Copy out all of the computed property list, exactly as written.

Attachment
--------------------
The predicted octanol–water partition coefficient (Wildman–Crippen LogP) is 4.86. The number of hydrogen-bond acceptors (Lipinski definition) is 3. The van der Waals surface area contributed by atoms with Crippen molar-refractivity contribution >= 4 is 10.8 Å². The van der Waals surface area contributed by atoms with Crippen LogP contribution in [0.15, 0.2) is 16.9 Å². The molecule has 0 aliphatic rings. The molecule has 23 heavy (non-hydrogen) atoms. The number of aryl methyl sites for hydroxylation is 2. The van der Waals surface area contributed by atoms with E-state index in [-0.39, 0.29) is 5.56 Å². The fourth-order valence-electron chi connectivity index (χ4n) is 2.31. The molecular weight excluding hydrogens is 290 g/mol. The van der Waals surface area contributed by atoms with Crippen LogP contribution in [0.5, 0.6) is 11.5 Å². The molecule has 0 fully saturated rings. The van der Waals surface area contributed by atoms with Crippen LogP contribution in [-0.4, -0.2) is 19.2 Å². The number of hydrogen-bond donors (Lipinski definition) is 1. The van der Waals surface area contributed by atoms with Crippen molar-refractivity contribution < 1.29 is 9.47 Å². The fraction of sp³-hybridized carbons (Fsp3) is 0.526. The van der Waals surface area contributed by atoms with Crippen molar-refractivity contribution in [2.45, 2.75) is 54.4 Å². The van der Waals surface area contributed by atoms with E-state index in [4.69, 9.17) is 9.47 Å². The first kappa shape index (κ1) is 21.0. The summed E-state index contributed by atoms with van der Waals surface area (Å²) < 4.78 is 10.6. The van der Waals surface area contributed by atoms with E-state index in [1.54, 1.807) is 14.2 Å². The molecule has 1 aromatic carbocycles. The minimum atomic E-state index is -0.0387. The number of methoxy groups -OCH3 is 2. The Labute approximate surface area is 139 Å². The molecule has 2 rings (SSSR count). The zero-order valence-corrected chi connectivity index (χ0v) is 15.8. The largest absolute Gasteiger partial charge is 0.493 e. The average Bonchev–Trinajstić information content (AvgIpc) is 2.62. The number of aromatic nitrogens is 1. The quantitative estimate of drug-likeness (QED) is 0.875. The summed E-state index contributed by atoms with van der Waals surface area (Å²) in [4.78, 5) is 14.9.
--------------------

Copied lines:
The predicted octanol–water partition coefficient (Wildman–Crippen LogP) is 4.86. The number of hydrogen-bond acceptors (Lipinski definition) is 3. The van der Waals surface area contributed by atoms with Crippen molar-refractivity contribution >= 4 is 10.8 Å². The van der Waals surface area contributed by atoms with Crippen LogP contribution in [0.15, 0.2) is 16.9 Å². The molecule has 0 aliphatic rings. The molecule has 23 heavy (non-hydrogen) atoms. The number of aryl methyl sites for hydroxylation is 2. The van der Waals surface area contributed by atoms with E-state index in [-0.39, 0.29) is 5.56 Å². The fourth-order valence-electron chi connectivity index (χ4n) is 2.31. The molecular weight excluding hydrogens is 290 g/mol. The van der Waals surface area contributed by atoms with Crippen LogP contribution in [0.5, 0.6) is 11.5 Å². The molecule has 0 fully saturated rings. The van der Waals surface area contributed by atoms with Crippen LogP contribution in [-0.4, -0.2) is 19.2 Å². The number of hydrogen-bond donors (Lipinski definition) is 1. The van der Waals surface area contributed by atoms with Crippen molar-refractivity contribution < 1.29 is 9.47 Å². The fraction of sp³-hybridized carbons (Fsp3) is 0.526. The van der Waals surface area contributed by atoms with Crippen molar-refractivity contribution in [2.45, 2.75) is 54.4 Å². The van der Waals surface area contributed by atoms with E-state index in [4.69, 9.17) is 9.47 Å². The first kappa shape index (κ1) is 21.0. The summed E-state index contributed by atoms with van der Waals surface area (Å²) < 4.78 is 10.6. The van der Waals surface area contributed by atoms with E-state index in [1.54, 1.807) is 14.2 Å². The molecule has 1 aromatic carbocycles. The minimum atomic E-state index is -0.0387. The number of methoxy groups -OCH3 is 2. The Labute approximate surface area is 139 Å². The molecule has 2 rings (SSSR count). The zero-order valence-corrected chi connectivity index (χ0v) is 15.8. The largest absolute Gasteiger partial charge is 0.493 e. The average Bonchev–Trinajstić information content (AvgIpc) is 2.62. The number of aromatic nitrogens is 1. The quantitative estimate of drug-likeness (QED) is 0.875. The summed E-state index contributed by atoms with van der Waals surface area (Å²) in [4.78, 5) is 14.9.